18 Sep 2019
The identity of those who own the stricken yacht that ran aground on a Western Australia reef allegedly carrying $1 billion of illicit drugs has been masked in secrecy.
But nine.com.au can reveal a faceless offshore trust set up in the secretive Cook Islands is the registered owner of the Zero, a 15-metre vessel which had almost reached Australian shores before it shipwrecked.
Exactly who the individuals are behind the tightly-guarded trust, which nine.com.au has chosen not to name, is one of many intriguing questions Western Australian Police, US Drug Enforcement Agency and UK’s National Crime Agency are now trying to crack.
The international investigation launched two weeks ago, after local WA fishermen discovered the Zero stranded near Stick Island, in the Abrolhos Islands group about 60km west of Geraldton.
Men boarded the white single-masted yacht only to find it abandoned. The Zero’s dinghy was also gone, leading to fears those on board may need help.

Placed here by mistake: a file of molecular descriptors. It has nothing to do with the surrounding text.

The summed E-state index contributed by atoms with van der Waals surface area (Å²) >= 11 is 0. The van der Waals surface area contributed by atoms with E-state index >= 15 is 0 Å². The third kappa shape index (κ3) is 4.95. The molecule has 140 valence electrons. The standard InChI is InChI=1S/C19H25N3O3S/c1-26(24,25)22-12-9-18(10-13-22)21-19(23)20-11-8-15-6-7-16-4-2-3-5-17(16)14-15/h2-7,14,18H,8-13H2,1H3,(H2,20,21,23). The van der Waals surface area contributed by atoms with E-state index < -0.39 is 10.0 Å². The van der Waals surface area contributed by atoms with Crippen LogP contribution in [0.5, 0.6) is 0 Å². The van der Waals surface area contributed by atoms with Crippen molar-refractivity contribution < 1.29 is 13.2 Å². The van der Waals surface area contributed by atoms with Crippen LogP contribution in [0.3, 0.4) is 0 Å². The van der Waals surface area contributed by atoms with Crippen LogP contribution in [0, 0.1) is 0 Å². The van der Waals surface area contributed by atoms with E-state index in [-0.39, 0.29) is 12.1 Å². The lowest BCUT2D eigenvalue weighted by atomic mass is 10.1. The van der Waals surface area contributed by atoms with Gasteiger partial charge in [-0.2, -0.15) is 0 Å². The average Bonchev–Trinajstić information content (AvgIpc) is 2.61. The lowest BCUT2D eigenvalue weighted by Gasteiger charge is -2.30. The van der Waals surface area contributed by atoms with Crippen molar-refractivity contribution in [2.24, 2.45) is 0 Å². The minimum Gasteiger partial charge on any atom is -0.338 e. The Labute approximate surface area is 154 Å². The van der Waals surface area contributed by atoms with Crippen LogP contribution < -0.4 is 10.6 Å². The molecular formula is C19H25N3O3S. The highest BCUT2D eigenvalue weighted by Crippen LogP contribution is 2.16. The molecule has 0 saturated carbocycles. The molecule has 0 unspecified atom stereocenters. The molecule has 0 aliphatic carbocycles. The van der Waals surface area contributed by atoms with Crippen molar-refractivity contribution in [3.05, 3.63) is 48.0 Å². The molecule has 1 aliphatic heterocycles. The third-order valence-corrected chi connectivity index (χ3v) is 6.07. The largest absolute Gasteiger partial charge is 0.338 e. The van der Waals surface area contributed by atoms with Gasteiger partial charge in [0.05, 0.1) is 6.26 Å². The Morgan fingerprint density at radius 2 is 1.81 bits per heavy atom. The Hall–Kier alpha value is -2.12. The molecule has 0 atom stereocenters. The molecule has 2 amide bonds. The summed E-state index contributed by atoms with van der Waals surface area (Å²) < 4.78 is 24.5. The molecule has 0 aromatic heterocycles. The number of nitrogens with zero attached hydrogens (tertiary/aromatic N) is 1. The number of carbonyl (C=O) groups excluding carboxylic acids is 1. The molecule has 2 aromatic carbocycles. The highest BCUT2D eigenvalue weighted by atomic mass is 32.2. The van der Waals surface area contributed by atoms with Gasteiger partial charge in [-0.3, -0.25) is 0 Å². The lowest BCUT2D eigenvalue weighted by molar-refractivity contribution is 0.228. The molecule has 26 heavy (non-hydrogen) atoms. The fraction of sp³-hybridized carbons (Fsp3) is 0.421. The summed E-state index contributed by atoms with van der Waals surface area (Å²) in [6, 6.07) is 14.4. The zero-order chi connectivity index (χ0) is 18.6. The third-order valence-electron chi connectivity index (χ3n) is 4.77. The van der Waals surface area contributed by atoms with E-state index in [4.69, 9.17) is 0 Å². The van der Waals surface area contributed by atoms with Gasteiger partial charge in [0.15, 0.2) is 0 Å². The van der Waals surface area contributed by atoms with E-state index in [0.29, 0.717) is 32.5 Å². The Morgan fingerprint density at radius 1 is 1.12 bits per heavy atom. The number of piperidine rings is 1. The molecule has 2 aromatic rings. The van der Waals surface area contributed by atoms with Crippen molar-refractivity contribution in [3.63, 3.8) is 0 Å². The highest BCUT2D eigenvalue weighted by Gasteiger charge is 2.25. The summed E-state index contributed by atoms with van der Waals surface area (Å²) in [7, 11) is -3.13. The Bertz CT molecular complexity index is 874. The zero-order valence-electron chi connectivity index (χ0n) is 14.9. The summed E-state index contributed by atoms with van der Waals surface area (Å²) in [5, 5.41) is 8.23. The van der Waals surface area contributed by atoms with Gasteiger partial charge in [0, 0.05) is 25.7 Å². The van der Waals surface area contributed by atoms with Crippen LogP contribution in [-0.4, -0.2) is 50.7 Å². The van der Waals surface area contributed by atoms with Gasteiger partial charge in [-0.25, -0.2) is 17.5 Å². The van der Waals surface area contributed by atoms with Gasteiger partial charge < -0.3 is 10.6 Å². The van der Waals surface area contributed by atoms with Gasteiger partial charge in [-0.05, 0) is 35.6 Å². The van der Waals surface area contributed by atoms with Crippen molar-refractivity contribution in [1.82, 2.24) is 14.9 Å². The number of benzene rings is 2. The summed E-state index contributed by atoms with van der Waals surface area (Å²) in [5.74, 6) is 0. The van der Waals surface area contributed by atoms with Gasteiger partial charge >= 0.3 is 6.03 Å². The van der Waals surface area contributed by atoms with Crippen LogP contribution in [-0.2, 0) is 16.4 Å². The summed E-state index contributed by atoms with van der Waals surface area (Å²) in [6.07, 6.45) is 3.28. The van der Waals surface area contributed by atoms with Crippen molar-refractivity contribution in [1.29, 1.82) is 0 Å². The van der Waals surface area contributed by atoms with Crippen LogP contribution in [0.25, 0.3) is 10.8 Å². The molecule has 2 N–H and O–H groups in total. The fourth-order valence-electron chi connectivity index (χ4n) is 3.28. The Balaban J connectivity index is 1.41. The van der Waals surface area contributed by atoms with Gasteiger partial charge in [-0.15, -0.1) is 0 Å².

A search and rescue operation was launched, but when a man in a hot pink shirt tried to hide as a spotter plane flew over a nearby island, a different picture began to emerge.
On the sparse island, police found two men, a French and British national.
Crudely hidden under piles of seaweed was cargo allegedly destined for Australia – 40 large bags of cocaine, methamphetamine and ecstasy, weighing one tonne.
During a media briefing where the “colossal” seizure was announced, WA Police Commissioner Chris Dawson refused to disclose where the Zero had set sail from.
“The fact we have got European men in our courts would probably give some indication to the [yacht’s origins],” was the only hint Commissioner Dawson dropped.
How is the Zero linked to the Cook Islands?
A Cook Islands Maritime official told nine.com.au the yacht named Zero was registered with their organisation by a Cook Island trust in July, 2013.
The tiny Cook Islands, located 5000km north-east of Sydney, have built a formidable global reputation shielding people from litigators, tax collectors and the eyes of law enforcement.
By Mark Saunokonoko, Nine.com.au, 18 September 2019
Read more at Nine.com.au
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